Many people have fears surrounding the new COVID-19 vaccines, some of which are due to medical misinformation. Some are concerned about rumored reactions to the vaccines, such as arm soreness, fever, chills, nausea, and feeling rundown. It is true that some patients experience these reactions which are signs of the immune system reacting to the vaccine and making antibodies so that the body is ready to fight if it encounters the actual virus.
There has been recent buzz surrounding another reaction to the vaccine: temporary swollen and tender lymph nodes within the underarm on the same side of the body that the vaccine was given. This is also an appropriate response that has been seen commonly with other older vaccines. Lymph nodes are a normal part of human anatomy and can be found throughout the body. They are part of our immune system and act as a filter for many things found in the body, such as infection and even cancer. Lymph nodes can enlarge and sometimes become tender when they are reacting to cancer. In particular, lymph nodes in the underarm can enlarge when filtering breast cancer.
Swollen and tender lymph nodes in reaction to the COVID vaccines is temporary and usually lasts for up to 2-3 weeks. This is important because if a woman has a screening mammogram while the lymph nodes are still swollen, the nodes can sometimes be seen on the mammogram which can mimic signs of breast cancer. The Society of Breast Imaging now recommends that women schedule their screening mammograms 4-6 weeks after their final COVID vaccination dose since enlarged lymph nodes related to the vaccine will have usually returned to normal size by that time.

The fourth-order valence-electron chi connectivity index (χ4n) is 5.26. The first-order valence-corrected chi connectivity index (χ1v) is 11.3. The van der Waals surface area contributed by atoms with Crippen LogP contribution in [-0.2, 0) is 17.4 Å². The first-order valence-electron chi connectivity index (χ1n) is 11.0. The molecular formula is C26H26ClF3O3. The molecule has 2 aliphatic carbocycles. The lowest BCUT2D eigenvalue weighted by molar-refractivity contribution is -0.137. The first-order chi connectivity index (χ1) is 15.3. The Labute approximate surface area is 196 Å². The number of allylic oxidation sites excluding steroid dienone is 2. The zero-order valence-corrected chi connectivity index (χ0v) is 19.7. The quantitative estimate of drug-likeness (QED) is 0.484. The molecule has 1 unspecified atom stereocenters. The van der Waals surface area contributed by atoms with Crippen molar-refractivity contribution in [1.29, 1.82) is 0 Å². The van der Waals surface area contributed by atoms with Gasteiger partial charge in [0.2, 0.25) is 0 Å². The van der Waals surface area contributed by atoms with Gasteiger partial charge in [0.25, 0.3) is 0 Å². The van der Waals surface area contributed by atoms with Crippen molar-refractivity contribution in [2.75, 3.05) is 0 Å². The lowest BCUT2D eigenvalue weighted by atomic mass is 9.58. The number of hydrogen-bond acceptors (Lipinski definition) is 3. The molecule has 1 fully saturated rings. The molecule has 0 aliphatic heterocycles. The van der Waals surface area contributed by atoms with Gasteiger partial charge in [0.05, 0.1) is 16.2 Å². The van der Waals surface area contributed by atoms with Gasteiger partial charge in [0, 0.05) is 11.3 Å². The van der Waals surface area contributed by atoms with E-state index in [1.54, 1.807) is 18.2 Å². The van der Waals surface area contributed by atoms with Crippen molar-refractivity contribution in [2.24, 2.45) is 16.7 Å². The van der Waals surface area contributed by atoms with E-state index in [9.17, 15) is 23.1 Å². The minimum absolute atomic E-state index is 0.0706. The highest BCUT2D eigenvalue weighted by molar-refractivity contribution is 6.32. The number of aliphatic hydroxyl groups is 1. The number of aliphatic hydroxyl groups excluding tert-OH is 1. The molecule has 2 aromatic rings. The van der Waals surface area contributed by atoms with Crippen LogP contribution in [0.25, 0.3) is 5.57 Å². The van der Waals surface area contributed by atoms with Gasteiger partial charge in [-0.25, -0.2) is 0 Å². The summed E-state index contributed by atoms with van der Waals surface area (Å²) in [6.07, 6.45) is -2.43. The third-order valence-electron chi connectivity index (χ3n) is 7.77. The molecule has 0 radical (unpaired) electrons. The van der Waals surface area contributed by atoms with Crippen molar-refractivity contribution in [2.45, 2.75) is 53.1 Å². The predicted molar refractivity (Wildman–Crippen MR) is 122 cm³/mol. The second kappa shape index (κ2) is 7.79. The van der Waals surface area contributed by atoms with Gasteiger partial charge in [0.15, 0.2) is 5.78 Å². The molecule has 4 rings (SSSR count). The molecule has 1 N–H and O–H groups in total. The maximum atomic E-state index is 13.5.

Vaccine or not, it is always important to remember that whenever a new lump is found within the underarm or breast, both women and men should inform their healthcare providers, so that appropriate testing (most commonly a diagnostic mammogram and/or ultrasound) can be performed.